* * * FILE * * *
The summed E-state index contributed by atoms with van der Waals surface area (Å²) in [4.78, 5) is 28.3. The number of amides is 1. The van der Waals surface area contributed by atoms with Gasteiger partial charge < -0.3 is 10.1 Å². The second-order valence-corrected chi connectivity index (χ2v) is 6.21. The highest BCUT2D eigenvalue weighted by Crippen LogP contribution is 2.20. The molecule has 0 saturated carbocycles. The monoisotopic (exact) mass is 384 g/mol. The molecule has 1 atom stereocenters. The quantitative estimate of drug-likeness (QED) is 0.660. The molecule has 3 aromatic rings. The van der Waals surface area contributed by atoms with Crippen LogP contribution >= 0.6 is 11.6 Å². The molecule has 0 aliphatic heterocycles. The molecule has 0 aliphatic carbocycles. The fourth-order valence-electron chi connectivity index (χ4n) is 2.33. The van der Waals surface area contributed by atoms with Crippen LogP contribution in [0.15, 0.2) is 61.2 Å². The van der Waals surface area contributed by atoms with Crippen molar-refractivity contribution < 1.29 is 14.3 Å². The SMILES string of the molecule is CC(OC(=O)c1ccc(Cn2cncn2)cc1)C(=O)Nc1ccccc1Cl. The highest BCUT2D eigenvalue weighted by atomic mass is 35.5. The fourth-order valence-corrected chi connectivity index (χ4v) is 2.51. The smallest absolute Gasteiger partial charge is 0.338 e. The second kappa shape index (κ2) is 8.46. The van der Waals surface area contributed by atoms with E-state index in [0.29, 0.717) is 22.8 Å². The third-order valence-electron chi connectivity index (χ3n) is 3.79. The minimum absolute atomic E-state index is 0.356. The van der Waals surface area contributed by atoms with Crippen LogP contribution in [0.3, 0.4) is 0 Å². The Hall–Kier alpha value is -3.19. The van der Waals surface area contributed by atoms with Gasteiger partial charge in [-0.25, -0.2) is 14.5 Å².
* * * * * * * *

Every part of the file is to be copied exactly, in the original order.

The summed E-state index contributed by atoms with van der Waals surface area (Å²) in [4.78, 5) is 28.3. The number of amides is 1. The van der Waals surface area contributed by atoms with Gasteiger partial charge < -0.3 is 10.1 Å². The second-order valence-corrected chi connectivity index (χ2v) is 6.21. The highest BCUT2D eigenvalue weighted by Crippen LogP contribution is 2.20. The molecule has 0 saturated carbocycles. The monoisotopic (exact) mass is 384 g/mol. The molecule has 1 atom stereocenters. The quantitative estimate of drug-likeness (QED) is 0.660. The molecule has 3 aromatic rings. The van der Waals surface area contributed by atoms with Crippen LogP contribution >= 0.6 is 11.6 Å². The molecule has 0 aliphatic heterocycles. The molecule has 0 aliphatic carbocycles. The fourth-order valence-electron chi connectivity index (χ4n) is 2.33. The van der Waals surface area contributed by atoms with Crippen LogP contribution in [0.15, 0.2) is 61.2 Å². The van der Waals surface area contributed by atoms with Crippen molar-refractivity contribution < 1.29 is 14.3 Å². The SMILES string of the molecule is CC(OC(=O)c1ccc(Cn2cncn2)cc1)C(=O)Nc1ccccc1Cl. The highest BCUT2D eigenvalue weighted by atomic mass is 35.5. The fourth-order valence-corrected chi connectivity index (χ4v) is 2.51. The smallest absolute Gasteiger partial charge is 0.338 e. The second kappa shape index (κ2) is 8.46. The van der Waals surface area contributed by atoms with E-state index in [0.29, 0.717) is 22.8 Å². The third-order valence-electron chi connectivity index (χ3n) is 3.79. The minimum absolute atomic E-state index is 0.356. The van der Waals surface area contributed by atoms with Crippen LogP contribution in [0.3, 0.4) is 0 Å². The Hall–Kier alpha value is -3.19. The van der Waals surface area contributed by atoms with Gasteiger partial charge in [-0.25, -0.2) is 14.5 Å².